Gheorghe Muresan, at 7-foot-7 inches tall, briefly held the title of the tallest NBA player. Muresan was born in Transylvania in 1971 to average-sized parents; his great height results from a pituitary gland condition. Muresan's professional basketball career began in France in 1993. Prior to that he had played for the Romanian national team.

After a successful season in France, he came to the attention of the Washington Bullets, who drafted him with the 30th pick of the 1993 NBA draft. Muresan received little playing time in his first season. Then in the 1995 season, he made 58 starts at center, averaging 10 points, 6.7 rebounds, and 1.7 blocks per game. Muresan continued to improve. In 1996, he made 76 starts and upped his averages to 14.5 points, 9.6 rebounds, and 2.3 blocks. He also shot an impressive 58 percent from the floor. Muresan seemed poised to become one of the league's elite centers, but regressed during the 1997 season, averaging only 10.6 points. Muresan made the playoffs for the only time in his career in 1997, and was a complete non-factor as the Chicago Bulls swept the Bullets out of the playoffs.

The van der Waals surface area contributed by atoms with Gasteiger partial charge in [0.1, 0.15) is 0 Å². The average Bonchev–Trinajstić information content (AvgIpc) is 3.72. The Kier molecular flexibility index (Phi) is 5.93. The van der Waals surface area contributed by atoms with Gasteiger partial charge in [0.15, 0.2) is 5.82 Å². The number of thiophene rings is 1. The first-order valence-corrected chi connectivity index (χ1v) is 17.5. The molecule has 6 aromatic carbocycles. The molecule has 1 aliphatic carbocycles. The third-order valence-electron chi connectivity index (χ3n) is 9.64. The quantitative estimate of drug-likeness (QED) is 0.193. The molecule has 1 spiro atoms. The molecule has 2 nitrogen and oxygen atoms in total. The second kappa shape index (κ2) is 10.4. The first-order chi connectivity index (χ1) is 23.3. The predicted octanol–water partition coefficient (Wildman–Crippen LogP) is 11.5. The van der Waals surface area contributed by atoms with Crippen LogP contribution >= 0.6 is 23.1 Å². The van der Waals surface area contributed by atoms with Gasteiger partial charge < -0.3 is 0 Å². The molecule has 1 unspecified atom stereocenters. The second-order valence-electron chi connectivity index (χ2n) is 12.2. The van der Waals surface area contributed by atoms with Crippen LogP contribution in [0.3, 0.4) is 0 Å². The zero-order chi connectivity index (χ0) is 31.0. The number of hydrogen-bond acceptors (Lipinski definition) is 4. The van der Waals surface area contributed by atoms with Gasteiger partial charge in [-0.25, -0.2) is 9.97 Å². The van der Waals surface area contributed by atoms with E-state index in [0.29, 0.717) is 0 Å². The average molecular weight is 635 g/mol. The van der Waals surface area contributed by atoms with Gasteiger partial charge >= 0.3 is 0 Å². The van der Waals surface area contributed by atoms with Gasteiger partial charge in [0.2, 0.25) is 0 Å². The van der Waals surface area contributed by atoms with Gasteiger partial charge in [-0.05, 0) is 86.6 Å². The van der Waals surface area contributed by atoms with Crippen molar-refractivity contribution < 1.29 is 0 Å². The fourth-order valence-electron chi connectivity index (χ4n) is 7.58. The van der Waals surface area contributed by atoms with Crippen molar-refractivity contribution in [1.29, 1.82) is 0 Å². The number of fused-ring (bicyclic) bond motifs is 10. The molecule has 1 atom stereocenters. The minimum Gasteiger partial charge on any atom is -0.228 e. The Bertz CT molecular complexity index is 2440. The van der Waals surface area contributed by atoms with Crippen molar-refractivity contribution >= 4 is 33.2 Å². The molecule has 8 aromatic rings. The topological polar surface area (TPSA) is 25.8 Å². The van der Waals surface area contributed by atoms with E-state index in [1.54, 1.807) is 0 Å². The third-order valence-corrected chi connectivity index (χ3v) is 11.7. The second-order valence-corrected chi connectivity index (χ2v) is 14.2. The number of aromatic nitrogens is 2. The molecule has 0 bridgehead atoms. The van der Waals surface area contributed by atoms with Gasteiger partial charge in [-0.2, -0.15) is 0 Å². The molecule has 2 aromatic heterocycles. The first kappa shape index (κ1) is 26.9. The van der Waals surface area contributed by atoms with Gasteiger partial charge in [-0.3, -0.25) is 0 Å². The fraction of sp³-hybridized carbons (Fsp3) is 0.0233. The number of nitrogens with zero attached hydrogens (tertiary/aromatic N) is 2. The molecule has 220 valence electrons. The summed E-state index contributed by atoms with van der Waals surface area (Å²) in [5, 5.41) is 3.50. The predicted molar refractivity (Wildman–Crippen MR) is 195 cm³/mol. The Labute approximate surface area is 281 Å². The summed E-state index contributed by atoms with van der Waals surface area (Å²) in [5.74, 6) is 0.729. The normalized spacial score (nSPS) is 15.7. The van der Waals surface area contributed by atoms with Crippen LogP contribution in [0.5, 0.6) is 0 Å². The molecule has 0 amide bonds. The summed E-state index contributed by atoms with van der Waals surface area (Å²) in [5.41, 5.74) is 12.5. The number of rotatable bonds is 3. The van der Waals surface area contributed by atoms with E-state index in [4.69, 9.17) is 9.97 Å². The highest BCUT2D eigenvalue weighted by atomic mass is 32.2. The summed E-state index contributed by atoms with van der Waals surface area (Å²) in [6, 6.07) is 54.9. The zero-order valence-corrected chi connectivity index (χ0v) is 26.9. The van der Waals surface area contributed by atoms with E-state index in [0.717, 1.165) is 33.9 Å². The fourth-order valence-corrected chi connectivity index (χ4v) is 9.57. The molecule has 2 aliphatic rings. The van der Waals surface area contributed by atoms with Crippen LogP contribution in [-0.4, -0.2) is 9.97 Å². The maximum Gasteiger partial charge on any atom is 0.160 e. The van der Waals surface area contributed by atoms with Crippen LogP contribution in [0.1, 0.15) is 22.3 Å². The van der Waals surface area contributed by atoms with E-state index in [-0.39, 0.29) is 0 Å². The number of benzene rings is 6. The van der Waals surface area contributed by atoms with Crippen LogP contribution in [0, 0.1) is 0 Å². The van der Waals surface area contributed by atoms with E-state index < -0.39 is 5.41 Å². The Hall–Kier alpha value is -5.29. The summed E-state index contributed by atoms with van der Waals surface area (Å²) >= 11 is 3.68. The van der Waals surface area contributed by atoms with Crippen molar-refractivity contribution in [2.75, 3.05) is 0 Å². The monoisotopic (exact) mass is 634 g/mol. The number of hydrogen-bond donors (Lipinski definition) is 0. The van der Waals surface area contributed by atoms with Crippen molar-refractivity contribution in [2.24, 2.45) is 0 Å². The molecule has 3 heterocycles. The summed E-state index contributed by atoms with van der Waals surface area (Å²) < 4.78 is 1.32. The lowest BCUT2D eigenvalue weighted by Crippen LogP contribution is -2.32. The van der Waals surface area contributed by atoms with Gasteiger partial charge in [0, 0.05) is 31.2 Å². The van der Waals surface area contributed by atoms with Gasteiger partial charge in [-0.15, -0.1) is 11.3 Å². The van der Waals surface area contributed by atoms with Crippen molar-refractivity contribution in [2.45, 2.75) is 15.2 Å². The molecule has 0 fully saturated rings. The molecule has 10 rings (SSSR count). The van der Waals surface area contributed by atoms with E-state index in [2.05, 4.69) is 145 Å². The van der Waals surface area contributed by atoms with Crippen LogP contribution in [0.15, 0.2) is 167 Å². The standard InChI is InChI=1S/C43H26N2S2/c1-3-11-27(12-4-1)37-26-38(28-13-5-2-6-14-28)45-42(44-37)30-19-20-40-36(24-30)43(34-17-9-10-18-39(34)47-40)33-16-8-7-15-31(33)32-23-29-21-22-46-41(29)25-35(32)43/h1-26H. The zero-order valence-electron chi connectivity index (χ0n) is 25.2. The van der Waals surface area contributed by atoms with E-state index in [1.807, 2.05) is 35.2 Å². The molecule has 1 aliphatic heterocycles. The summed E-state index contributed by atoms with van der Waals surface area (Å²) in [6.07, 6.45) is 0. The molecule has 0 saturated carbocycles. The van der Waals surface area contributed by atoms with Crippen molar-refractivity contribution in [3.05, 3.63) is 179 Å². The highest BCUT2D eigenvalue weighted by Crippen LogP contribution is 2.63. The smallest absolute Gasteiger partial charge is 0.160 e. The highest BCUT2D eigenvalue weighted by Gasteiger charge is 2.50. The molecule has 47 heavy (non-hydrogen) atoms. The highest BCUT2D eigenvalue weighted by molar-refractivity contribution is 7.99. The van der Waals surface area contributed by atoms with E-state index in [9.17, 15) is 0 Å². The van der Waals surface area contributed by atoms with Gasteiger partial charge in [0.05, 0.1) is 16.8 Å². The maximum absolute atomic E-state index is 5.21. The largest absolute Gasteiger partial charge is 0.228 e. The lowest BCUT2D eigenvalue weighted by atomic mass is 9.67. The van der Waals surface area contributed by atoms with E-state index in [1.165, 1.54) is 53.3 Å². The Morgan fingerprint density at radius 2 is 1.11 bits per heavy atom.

Muresan by then had a successful extracurricular career as well. He was a pitchman for Sprite, appearing in a hilarious fake ad for Gheorghe Muresan cologne, which apparently smelled like cabbage. He also had a movie career, appearing in the film My Giant with Billy Crystal. He was, of course, the giant.

Sadly, while filming My Giant, Muresan suffered an ankle injury that effectively ended his basketball career. He sat out the entire 1998 season, and most of 1999, before attempting a comeback with the New Jersey Nets. However, Muresan's skills had faded during the long layoff, and after appearing in only 30 games for the Nets in 2000 as a garbage time player, disappeared from the NBA completely.

Muresan was never a great NBA player. He was slow and unathletic, and was a poor defender who never blocked as many shots as a 7-foot-7 guy should. On offense, he was methodical but effective, shooting 57 percent for his career, mostly on moves around the basket. Muresan's frame was unable to withstand the constant pounding of the NBA. He was frequently injured and never played a full 82-game season. Also, for most of his time there, the Washington Bullets were a very bad team. It's unlikely Muresan would have had a very successful career with the Bulls or the Lakers.

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